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Marty Schottenheimer, who won 200 regular-season games with four NFL teams thanks to his "Martyball" brand of smash-mouth football but regularly fell short in the playoffs, has died. He was 77.
Schottenheimer died Monday night at a hospice in Charlotte, North Carolina, his family said through Bob Moore, former Kansas City Chiefs publicist. He was diagnosed with Alzheimer's in 2014. He was moved to a hospice on Jan. 30.
Schottenheimer was the eighth-winningest coach in NFL history. He went 200-126-1 in 21 seasons with the Cleveland Browns, Kansas City Chiefs, Washington Redskins and San Diego Chargers.
His success was rooted in "Martyball," a conservative approach that featured a strong running game and tough defense. He hated the then-Oakland Raiders and loved the mantra, "One play at a time," which he'd holler at his players in the pre-kickoff huddle.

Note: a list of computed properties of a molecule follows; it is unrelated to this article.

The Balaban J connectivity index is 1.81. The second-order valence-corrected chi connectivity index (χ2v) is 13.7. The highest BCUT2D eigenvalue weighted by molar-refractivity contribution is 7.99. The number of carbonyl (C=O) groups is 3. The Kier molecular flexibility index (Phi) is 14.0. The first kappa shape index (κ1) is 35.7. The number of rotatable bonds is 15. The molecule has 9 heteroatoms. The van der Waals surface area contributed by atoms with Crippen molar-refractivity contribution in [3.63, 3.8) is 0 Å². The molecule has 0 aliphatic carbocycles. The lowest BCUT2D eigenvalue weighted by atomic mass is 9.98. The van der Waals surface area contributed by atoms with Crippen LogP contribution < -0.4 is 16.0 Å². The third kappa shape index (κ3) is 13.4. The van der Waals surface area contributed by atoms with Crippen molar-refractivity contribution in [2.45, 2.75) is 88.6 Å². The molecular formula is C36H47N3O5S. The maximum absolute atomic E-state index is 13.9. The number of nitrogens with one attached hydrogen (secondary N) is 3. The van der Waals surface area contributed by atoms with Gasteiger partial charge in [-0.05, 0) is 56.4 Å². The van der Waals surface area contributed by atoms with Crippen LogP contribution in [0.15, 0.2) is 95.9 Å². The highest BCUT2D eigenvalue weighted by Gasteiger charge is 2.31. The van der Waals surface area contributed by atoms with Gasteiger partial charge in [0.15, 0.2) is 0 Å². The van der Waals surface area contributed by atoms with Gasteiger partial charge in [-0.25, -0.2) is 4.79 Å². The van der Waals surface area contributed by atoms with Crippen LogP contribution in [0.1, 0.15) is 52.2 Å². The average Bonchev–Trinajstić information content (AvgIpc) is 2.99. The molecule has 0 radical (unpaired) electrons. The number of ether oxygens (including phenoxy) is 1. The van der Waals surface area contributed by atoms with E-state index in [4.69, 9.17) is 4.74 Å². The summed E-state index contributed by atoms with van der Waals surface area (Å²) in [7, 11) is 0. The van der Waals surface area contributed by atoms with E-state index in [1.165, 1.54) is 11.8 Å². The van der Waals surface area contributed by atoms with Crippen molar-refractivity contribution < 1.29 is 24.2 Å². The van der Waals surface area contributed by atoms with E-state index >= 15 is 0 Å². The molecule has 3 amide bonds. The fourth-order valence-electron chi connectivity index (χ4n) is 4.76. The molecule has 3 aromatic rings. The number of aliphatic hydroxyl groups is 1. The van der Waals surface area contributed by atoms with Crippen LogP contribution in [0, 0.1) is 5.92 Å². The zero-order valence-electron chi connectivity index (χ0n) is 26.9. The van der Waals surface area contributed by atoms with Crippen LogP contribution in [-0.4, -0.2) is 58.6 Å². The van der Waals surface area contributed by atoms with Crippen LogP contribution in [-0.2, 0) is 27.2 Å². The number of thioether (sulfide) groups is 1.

Winning in the regular season was never a problem. Schottenheimer's teams won 10 or more games 11 times, including a glistening 14-2 record with the Chargers in 2006 that earned them the AFC's No. 1 seed in the playoffs.
It's what happened in January that haunted Schottenheimer, who was just 5-13 in the postseason.
His playoff demons followed him to the end of his career.
In his final game, on Jan. 14, 2007, Schottenheimer's Chargers, featuring NFL MVP LaDainian Tomlinson and a cast of Pro Bowlers, imploded with mind-numbing mistakes and lost a home divisional round playoff game to Tom Brady and the New England Patriots, 24-21.
A month later, owner Dean Spanos stunned the NFL when he fired Schottenheimer, mostly because of a personality clash between the coach and strong-willed general manager A.J. Smith.
Schottenheimer was 44-27 with the Cleveland Browns from 1984-88, 101-58-1 with Kansas City from 1989-98; 8-8 with Washington in 2001 and 47-33 with San Diego from 2002-06.
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